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  25. Maksymilian T. Madelr, Modes of Explanation of Behavior in Contemporary Legal Theory.
    This paper examines the status and role of modes of explanation of behavior in contemporary legal theory. It does so by reference to the criticism made by Sundram Soosay of the dominance of the conscious and deliberative mode of explanation in the work of Joseph Raz, H.L.A. Hart and Ronald Dworkin. Soosay's criticism is discussed and evaluated by reference to a reading of these three theorists. I argue for a pluralist and pragmatic approach to modes of explanations of behavior, (...)
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  26. Maksymilian T. Madelr, Responsiveness.
    This paper introduces the notion of responsiveness and the role it might play in moral, political and legal philosophy. The paper has four parts. The first considers the meaning of the call for making room for responsiveness, and discusses three potential bearers of responsiveness: 1) individuals; 2) institutions; and 3) practices. The second part of the paper discusses three possible objects of responsiveness (i.e., three possible answers to the question, "responsiveness to what?"): 1) the experience of moral emotions; 2) the (...)
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  27. Maksymilian T. Madelr, System Values and Understanding Legal Language.
    This paper argues that the concerns and methodology of the recently completed Report of the International Law Commission (ILC) over the fragmentation of international law presuppose a particular way of understanding legal language which tends to separate the understanding of rules from their factual adaptability to certain recurring social problems faced within specific institutional contexts. The paper argues that separating rules from their factual adaptability focuses the analysis on surface coherence - coherence at the level of abstract terms and phrases. (...)
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  28. Maksymilian T. Madelr, The Ethics of Legal Theory: Towards Pluralist Pragmatism.
    This paper argues for the adoption of pluralist pragmatism about concepts of law. The first part of the paper introduces the argument by reference to the debate over conceptual prescriptivism in the contemporary literature on the methodology of legal theory. The second part of the paper offers a method for recognising pluralism in traditions of jurisprudential inquiry: it does so on the basis of the use of modes of objectification that can be said to underwrite the construction of concepts of (...)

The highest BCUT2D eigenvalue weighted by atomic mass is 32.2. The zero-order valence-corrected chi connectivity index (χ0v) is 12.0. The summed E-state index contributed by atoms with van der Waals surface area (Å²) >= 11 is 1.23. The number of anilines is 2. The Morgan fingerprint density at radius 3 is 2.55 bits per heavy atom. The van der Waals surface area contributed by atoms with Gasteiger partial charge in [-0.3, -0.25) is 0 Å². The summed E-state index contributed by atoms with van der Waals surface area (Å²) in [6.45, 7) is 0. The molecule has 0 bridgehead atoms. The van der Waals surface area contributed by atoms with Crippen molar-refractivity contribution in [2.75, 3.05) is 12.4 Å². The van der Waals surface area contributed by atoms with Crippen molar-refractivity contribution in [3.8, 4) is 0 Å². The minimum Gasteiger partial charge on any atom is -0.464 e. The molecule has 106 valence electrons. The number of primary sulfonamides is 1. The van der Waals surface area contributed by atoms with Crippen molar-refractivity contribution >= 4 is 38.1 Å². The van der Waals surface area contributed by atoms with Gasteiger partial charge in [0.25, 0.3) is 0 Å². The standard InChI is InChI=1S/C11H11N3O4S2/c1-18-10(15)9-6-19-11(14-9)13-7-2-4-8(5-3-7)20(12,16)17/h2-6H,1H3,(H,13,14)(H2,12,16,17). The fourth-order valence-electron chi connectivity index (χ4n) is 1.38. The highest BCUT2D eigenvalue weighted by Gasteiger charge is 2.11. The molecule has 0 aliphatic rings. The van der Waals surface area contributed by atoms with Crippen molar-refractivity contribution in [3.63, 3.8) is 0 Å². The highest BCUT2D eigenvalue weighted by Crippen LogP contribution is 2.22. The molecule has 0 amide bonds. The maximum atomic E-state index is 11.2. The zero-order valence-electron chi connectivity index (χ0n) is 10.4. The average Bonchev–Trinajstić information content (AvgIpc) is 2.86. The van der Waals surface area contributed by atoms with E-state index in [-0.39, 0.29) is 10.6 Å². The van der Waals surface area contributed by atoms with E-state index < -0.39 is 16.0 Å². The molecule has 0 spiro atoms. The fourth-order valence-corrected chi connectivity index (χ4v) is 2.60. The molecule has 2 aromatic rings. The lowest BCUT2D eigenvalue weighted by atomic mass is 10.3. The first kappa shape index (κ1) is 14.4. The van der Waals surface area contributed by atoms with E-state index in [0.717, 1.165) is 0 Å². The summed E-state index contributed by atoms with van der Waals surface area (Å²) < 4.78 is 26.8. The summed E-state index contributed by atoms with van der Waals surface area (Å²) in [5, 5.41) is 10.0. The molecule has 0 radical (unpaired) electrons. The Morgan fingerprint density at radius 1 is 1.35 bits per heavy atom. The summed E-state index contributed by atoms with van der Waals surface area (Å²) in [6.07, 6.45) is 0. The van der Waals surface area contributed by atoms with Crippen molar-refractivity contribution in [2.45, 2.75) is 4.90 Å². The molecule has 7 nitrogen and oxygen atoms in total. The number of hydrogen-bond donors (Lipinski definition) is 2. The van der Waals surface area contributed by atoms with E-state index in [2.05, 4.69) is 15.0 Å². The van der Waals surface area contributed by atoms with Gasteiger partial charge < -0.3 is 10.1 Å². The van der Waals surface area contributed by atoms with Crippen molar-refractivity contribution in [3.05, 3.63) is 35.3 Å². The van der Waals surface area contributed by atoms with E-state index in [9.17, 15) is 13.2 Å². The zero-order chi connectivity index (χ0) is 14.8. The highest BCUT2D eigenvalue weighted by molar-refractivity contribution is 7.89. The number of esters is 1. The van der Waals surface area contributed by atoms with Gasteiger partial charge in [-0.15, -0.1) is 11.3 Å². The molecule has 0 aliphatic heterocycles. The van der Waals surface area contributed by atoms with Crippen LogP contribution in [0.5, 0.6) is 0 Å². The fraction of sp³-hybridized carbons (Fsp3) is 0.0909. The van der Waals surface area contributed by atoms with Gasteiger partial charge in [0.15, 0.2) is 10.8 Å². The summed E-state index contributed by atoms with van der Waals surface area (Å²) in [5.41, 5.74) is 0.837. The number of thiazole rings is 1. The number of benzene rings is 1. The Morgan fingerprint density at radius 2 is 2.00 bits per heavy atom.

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  29. Maksymilian T. Madelr, The Language of Law: Methods and Objects.
    This paper analyses two methods commonly used to understand legal language: deontic logic and the analysis of concepts taken as fundamental for any one or more areas of the law (sometimes called the philosophical foundations of law project). In doing so I introduce what I call the phenomenon of linguistic regress, and I do so in order to show why and how these methods necessarily fail as theories of legal language. I argue, in short, that any form of content-determination of (...)
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  30. Maksymilian T. Madelr, The Spatio-Temporality of Objectification in Legal Theory: Concepts of Legality Between Theory and Practice.
    This paper argues that concepts of legality in legal theory can be profitably understood as being underwritten by modes of spatio-temporal objectification. In the first part of the paper, a scheme of such modes is provided, and a map of jurisprudential inquiries is thereby offered. In the second part of the paper, two concepts of legality - underwritten by two different modes of spatio-temporal objectification - are analysed. The analysis shows how both concepts of legality lead to different sets of (...)
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  31. Maksymilian T. Madelr, Why Motivation Cannot Go It Alone: Moral Education, Legal Theory and Social Justice.
    This paper argues that the primary task of legal theory should be to pursue the responsiveness of a legal system to the moral life of a community. However, the pursuit of such an aim cannot appeal merely or even dominantly to the short-term motivational structures of individuals - as is dominantly the case in contemporary legal theory. What is required, instead, is appeal to long-term learning structures. This paper introduces the notion of long-term learning structures by reference to the work (...)
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  32. Maksymilian T. Madelr & Oche Onazi, The Moral Climates of International Economic Institutions and Access to Public Goods and Services in Nigeria.
    The first part of this paper provides a general theory of moral climates, which incorporates the following three elements: first, the values and limitations of that picture of moral behaviour focused on rules, rule-following and rationality; second, that picture of moral behaviour focused on institutionally-embedded activity; and third, that picture of moral behaviour that urges us to come face to face with our own limitations, i.e., our own ways of orienting ourselves to objects of value, such that we do not (...)